She released the breath she’d been holding. With the exhalation, her grip loosened, and more pages took flight. One, two, ten, two dozen. More, more, more. The thirty pages written about the night Greg told her it just wasn’t working. Her musings about how wrong he was, how he could not possibly know it wasn’t working after just one date. Her frantic sonnets about his knit hat and how it fell over his brow. Her haikus about each beautiful curl on his head. His wife would never appreciate him with that level of detail: she didn’t deserve Greg.

All that beauty, captured in words, now flew out to sea like a flock of birds. They landed peacefully on the waves. Her fingers twitched, thinking of what to say about that, about her urge to follow them.

But that would not be healthy. She could hear Dr. Moore tell her so.

So instead, she sighed once into the wind and mouthed the words as she returned to her car to find a way to move on, somehow, with her life minus her soul mate. “Goodbye, Greg.”


The Spot Writers—Our Members:

Val Muller: http://www.valmuller.com/blog/

Catherine A. MacKenzie: https://writingwicket.wordpress.com/wicker-chitter/

Phil Yeats: https://alankemisterauthor.wordpress.com

Chiara De Giorgi: https://chiaradegiorgi.blogspot.com/

C.A. MacKenzie is the author of (among other books) the novel WOLVES DON’T KNOCK, a psychological drama/thriller, avail


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Writer Wednesdays – Mary L. Bell

Today, Writing Wicket interviews Mary L. Bell. Mary is a multi-published Christian author. She lives in North Carolina and enjoys fishing, reading, and ministering in song with her hubby at functions. Her books are about small-town romance, suspense, and mystery, influenced by the grace of Jesus Christ.

Mary Ball

I asked Mary:

Q. What are common traps for aspiring writers?

Through talking with new writers, I think one problem is they believe they have to pay a boutique or vanity publisher to become a published author. That is not the case; many traditional publishers are small and accept queries. Nine years ago, I started the publishing journey and queried about fifty smaller publishers before I was offered a contract with Prism Book Group (now part of Pelican Book Group.)

Q. Do you think someone could be a writer if they don’t feel emotions strongly?

Yes. Thanks to Google and Bing, writers can find information about any subject. Goggling a phrase like, “What does a sad person feel?” would give lots feedback to help a writer capture the emotion of a scene.

Q. Do you want each of your books to stand on its own (if you’re writing more than one, that is), or are you trying to build a body of work with connections between each book?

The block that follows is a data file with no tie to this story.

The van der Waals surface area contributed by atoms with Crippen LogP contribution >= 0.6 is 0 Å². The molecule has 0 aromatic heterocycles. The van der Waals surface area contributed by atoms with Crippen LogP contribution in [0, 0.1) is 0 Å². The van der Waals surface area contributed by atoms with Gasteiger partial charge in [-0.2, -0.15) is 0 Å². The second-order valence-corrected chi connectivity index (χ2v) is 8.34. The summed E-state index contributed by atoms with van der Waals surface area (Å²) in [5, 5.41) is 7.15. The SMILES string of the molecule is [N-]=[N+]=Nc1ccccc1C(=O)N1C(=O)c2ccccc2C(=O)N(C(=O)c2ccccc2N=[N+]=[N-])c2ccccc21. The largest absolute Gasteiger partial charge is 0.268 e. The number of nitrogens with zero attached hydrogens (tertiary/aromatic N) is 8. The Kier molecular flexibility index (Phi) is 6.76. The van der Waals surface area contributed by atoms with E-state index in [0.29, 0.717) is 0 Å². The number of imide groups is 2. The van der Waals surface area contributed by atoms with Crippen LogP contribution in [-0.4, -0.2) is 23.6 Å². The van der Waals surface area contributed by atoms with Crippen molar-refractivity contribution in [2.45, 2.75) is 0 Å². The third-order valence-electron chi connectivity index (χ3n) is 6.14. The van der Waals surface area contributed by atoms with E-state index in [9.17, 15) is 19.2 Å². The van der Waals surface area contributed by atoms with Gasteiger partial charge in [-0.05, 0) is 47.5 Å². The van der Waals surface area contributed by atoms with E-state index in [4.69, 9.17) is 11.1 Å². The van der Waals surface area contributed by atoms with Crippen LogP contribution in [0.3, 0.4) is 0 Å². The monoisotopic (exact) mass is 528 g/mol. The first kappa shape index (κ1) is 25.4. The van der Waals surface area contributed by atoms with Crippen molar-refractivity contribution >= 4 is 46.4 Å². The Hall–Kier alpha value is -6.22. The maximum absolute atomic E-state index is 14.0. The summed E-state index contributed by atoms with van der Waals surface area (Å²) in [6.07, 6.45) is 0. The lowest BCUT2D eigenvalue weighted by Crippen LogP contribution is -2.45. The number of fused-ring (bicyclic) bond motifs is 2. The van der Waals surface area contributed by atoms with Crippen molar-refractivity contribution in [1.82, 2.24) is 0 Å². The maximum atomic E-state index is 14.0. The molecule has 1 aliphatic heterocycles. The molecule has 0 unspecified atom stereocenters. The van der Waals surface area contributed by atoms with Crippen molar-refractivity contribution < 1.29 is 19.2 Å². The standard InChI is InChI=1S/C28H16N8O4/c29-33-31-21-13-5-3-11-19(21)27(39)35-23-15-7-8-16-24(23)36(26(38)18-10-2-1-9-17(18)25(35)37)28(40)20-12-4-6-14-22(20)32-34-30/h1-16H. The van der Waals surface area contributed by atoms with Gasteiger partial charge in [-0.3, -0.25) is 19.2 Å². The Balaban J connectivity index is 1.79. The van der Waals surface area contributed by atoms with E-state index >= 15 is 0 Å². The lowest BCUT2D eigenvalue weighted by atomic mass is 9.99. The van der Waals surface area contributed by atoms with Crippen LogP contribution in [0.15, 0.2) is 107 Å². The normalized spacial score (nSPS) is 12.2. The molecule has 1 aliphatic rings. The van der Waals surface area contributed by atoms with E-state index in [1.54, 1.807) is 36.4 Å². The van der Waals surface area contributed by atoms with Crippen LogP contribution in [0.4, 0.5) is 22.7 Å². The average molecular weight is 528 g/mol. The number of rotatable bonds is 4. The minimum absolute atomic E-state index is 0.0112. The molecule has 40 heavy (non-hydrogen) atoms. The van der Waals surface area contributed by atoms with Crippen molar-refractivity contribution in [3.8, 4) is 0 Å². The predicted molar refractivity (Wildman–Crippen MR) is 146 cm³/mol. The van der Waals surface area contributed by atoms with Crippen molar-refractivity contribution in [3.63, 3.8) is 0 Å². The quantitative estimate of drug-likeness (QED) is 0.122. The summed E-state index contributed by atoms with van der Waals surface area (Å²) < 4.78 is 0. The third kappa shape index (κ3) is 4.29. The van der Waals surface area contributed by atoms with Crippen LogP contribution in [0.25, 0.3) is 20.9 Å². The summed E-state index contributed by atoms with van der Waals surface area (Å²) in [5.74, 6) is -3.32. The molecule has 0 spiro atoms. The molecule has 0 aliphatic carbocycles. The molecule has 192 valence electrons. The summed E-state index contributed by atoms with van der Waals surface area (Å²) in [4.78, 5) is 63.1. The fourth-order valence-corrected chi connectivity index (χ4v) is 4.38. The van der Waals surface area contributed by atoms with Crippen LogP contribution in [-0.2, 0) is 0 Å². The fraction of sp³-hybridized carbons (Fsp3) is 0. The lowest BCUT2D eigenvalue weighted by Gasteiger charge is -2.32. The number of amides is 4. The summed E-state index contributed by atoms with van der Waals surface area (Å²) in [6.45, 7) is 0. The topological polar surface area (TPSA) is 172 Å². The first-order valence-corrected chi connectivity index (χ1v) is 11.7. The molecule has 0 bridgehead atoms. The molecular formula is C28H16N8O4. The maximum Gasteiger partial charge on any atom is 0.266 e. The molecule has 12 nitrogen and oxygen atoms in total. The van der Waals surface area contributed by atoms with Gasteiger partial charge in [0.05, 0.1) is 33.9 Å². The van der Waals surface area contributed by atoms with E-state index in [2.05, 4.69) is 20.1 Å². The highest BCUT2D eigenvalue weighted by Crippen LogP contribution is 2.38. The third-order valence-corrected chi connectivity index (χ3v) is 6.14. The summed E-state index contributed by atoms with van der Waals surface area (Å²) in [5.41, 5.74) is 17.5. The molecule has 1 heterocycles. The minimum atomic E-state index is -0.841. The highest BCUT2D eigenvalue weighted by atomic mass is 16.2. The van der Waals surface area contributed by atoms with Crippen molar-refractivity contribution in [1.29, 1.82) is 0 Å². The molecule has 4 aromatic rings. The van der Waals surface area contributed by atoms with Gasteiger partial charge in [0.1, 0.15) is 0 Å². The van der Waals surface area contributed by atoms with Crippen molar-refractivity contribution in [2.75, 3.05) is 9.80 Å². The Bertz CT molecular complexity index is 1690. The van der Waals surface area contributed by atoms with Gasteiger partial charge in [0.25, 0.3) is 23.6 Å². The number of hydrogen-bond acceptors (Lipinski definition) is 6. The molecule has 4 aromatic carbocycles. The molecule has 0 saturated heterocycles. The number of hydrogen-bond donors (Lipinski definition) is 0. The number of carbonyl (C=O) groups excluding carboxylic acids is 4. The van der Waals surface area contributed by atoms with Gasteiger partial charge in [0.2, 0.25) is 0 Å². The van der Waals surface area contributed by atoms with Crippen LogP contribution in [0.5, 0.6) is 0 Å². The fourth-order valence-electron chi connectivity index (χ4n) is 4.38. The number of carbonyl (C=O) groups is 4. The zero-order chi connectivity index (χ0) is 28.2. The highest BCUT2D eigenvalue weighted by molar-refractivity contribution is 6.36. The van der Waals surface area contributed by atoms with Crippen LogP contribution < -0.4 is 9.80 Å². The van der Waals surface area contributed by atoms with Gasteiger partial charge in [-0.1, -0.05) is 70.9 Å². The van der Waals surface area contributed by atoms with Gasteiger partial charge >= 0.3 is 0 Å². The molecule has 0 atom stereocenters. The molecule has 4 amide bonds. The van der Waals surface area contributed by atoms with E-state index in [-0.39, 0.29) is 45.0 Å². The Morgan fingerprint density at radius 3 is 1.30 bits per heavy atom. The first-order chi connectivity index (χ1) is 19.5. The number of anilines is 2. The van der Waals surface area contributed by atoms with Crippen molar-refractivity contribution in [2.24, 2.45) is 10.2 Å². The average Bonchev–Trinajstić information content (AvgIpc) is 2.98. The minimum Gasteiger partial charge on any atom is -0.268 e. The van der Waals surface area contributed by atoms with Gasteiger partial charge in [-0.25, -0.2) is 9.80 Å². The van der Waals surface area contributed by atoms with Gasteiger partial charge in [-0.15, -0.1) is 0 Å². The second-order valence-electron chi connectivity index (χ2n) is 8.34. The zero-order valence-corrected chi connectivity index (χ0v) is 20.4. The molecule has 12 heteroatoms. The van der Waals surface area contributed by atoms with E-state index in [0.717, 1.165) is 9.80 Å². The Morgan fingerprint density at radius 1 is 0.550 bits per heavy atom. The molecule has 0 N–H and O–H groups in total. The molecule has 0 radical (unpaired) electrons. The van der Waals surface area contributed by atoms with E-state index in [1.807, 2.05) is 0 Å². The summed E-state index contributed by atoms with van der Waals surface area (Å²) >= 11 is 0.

I like each book to stand alone. In my Celestial Investigation series, the sisters have a part in each story but the series reads fine without the other books.

Q. What book(s) have you written?

Publisher: Pelican Book Group

Escape to Big Fork Lake

Redemption in Big Fork Lake

Sparks of Love

A Love Valley Christmas

Publisher: Forget Me Not Romance (A Division of Winged Publications)

Thanksgiving Secret

Rose Colored Christmas

Sunny’s Dream

Luna’s Treasure

Starr’s Promise

Publisher: Life Inspiring Books

Christmas at Angel Ranch

Postmarked Ever After

Moments with God’s Word

An Angel’s Burden (Co-written with Blake Leonard)

The most recent release is Asheville Hearts, published by Dancing with Bear Christian Publishing

Q. What are you working on now?

Awaken the Past is a novella, which is part of Forget Me Not heroine in danger suspense set to release before summer. My work-in-progress titled A Special Christmas is part of the Romancing the Christmas Angel boxed set for the holiday.

For more information on Mary, check out her blog and other links:

Face Book-https://www.facebook.com/gracefulbooks

Amazon – https://www.amazon.com/Mary-L-Ball/e/B007O97Y0E

Website/blog- http://www.marylball.com

Twitter- https://twitter.com/inspires4mary

C.A. MacKenzie is the author of (among other books) the novel WOLVES DON’T KNOCK, a psychological drama/thriller, available from the author or at various retailers including Amazon [https://www.amazon.com/Wolves-Dont-Knock-C-MacKenzie/dp/1927529387/].

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Wolves Don’t Knock – an excerpt

Wolves Don't Knock FINAL PRINT COVER

An excerpt:

Light flooded the closet. He hauled her into the room, where the glaring overhead bulb blinded her and weakness threatened to buckle her legs. When he let go of her arm, she collapsed, and he wound a chain around her right ankle.

“What are you doing? Why are you doing this?”

Except for thick, raspy breathing, he remained silent.